We must have dug for about an hour and only created a pool deep enough to reach the front of my hip bones while laying down. It didn’t matter.

We did it.

Relaxing in our hot pool, finally. Photo by Richard Hackey

All we had to do now was lay in the warmth of the earth and watch everyone else work. And that’s what we did for about an hour as a few tiny bubbles popped up around us. After all our hard work came the bliss I had imagined.

It’s really quite amazing that a place like Hot Water Beach exists and certainly nothing like I’ve visited before. For that, it’s worth a visit, but prepare to work for this New Zealand experience.

Here’s some things to remember on your trip:

  • a spade (shovel)
  • sneakers (hot spots are often too hot to even stand on)
  • sunscreen (NZ sun is extremely strong, don’t forget to protect yourself while digging)
  • water
  • low tide times

Like what you see? Follow me on Bloglovin’, Twitter and Facebook to keep up with what I’m writing about. ;)

Cruising on the Interislander

Destinations, New Zealand, New Zealand, Road Trip

Cruising on the Interislander

2 Comments 03 February 2012

Those traveling all of New Zealand, not just the North or South Island will have to cross the Cook Strait either by plane or boat. Facing the added expense of both options can be a bit concerning for travelers on a budget.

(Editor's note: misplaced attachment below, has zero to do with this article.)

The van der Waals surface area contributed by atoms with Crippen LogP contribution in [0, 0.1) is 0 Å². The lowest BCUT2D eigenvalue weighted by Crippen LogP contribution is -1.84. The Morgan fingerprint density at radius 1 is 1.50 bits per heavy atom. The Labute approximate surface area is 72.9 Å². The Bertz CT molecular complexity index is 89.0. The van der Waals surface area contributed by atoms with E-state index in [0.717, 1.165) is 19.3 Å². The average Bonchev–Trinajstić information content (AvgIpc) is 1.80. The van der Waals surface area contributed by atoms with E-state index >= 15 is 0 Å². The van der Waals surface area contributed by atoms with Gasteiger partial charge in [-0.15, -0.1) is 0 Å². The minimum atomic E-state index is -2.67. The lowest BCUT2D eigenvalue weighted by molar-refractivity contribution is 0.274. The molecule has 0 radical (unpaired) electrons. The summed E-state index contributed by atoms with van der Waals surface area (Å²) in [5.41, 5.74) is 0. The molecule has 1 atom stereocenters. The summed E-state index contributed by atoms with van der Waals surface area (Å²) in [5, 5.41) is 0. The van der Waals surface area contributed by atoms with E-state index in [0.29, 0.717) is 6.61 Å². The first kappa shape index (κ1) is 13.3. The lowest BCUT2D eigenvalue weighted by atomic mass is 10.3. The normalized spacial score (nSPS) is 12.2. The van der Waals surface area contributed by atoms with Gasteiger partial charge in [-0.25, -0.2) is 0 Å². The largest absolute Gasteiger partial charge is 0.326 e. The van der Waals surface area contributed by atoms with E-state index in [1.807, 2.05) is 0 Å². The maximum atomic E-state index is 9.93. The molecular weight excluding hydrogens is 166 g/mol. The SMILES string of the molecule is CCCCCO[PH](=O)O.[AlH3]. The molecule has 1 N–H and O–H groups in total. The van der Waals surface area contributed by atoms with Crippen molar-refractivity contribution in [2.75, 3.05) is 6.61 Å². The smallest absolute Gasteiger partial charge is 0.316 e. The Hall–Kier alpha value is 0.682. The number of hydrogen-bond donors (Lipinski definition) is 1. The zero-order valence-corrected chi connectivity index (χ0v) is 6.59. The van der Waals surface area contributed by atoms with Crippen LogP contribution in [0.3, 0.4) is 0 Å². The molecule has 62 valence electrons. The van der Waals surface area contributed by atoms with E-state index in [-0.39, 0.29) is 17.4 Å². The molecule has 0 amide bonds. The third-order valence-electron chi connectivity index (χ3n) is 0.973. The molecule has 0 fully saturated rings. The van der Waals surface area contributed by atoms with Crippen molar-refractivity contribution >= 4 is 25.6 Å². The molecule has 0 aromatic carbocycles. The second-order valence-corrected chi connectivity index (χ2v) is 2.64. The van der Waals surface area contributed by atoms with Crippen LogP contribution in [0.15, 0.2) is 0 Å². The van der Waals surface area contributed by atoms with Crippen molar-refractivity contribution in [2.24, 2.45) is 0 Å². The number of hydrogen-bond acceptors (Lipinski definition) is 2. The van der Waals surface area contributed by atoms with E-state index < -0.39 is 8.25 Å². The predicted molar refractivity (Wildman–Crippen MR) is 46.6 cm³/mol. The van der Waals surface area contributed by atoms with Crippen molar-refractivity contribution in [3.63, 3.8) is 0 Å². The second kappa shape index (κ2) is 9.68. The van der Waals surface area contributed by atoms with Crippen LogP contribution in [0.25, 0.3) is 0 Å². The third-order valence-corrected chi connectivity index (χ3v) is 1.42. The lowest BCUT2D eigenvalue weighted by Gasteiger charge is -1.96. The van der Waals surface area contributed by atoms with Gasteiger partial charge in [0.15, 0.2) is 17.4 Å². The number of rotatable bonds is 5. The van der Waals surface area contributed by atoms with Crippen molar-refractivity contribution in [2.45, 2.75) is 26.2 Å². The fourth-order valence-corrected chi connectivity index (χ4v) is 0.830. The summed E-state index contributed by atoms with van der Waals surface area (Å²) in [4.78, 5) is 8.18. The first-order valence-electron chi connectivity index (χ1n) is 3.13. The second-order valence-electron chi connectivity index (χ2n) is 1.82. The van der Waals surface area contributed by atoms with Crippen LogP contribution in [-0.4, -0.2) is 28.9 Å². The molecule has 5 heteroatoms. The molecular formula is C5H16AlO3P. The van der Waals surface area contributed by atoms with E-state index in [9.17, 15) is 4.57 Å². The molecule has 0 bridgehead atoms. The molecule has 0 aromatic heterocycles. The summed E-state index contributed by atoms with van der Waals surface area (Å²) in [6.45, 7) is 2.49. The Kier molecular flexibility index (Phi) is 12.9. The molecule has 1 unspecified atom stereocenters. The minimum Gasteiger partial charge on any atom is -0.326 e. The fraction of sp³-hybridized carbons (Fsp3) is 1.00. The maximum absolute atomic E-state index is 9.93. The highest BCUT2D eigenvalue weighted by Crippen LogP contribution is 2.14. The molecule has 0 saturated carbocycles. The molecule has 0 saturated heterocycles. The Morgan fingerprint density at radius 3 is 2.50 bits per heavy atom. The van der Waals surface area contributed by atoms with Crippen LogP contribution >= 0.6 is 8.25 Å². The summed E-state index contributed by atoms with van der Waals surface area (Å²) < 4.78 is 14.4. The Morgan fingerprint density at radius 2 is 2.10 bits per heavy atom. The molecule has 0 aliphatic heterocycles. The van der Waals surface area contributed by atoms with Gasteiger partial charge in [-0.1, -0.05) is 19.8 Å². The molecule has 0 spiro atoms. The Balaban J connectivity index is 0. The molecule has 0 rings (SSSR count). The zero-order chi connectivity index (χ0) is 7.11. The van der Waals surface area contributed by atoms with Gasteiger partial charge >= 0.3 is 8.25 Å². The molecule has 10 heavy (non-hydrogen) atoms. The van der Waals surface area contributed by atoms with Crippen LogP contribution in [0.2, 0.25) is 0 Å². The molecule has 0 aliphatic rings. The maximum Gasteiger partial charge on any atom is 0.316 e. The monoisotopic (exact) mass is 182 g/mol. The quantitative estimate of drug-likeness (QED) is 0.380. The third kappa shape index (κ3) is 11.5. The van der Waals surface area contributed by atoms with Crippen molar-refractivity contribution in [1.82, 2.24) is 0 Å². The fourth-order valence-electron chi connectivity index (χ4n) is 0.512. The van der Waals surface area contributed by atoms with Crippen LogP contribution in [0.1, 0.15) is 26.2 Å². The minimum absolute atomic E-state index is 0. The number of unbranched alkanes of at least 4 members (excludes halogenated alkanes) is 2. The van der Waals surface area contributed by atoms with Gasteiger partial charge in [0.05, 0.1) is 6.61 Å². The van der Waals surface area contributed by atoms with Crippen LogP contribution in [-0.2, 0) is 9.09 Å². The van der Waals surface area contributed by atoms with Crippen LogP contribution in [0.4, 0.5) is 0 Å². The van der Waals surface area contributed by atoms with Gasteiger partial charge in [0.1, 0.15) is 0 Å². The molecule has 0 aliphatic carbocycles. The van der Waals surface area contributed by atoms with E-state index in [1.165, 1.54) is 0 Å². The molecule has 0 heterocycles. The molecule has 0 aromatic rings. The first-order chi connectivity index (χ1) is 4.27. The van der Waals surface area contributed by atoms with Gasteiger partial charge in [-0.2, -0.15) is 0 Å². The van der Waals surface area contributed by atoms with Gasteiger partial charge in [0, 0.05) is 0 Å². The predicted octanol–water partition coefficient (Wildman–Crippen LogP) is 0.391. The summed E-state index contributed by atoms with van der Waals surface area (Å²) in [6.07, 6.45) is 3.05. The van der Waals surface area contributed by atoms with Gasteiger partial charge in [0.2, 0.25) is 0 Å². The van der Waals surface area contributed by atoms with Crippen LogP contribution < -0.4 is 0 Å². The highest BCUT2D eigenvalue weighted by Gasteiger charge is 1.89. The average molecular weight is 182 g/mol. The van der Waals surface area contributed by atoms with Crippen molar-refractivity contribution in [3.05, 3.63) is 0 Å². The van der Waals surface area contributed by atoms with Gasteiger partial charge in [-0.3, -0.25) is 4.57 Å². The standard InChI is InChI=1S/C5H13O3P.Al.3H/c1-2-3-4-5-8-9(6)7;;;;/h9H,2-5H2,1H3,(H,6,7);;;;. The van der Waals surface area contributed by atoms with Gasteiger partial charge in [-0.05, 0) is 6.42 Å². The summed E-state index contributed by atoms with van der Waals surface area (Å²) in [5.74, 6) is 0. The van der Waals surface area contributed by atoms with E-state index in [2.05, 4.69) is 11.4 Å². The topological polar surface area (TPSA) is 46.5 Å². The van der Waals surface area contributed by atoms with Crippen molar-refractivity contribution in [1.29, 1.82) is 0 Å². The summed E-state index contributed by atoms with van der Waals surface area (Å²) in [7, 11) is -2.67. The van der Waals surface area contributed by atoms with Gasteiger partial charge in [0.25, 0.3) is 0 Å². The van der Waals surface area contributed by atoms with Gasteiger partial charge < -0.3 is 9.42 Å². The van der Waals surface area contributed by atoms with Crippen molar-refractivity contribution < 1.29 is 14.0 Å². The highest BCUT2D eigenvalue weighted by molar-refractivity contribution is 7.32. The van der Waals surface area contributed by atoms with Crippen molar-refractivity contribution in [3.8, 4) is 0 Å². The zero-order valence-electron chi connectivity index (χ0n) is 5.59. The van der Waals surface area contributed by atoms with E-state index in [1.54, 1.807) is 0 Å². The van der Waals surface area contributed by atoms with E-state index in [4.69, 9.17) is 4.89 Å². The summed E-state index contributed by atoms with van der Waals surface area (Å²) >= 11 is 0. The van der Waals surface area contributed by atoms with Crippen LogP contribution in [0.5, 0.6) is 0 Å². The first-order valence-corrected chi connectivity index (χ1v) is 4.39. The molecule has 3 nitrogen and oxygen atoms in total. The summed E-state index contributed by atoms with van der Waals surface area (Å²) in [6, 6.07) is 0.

Luckily, Interislander makes the crossing more than just a mode of transportation, but also a great activity to add to the agenda. Passengers can expect jaw dropping views through the Marlborough Sounds, onboard food and entertainment, maybe even a few dolphins swimming beside the ship.

While on a recent ferry crossing with Interislander from Wellington to Picton, I said a few times, “Now this is how to travel.”


Interislander is set up similar to a cruise ship. It offers a few eateries, a bar, a movie theater, several lounges and viewing platforms, a children’s play area, a travel information center with a real live person on site to help book trips, VIP sections, even a lounge for truck drivers.

I boarded early in the morning and headed straight to the cafeteria for breakfast. At $12, the big breakfast was extremely reasonable considering how much airlines and ferries usually charge people for food these days. Expect your standard cafeteria food. Visit the cafe for better meals.

Big breakfast served on board. Photo by Bobbi Lee Hitchon

One of the ship’s dining areas. Photo by Bobbi Lee Hitchon

The only other purchase I made was an hour or 40MB of internet at $7. I would only purchase it to do a few little things online, but I found the connection extremely good considering we were out to sea and in the middle of nowhere most of the time.

The majority of my time on board was spent either napping on the ferry’s big, comfy lounge chairs or on the top deck checking out the views.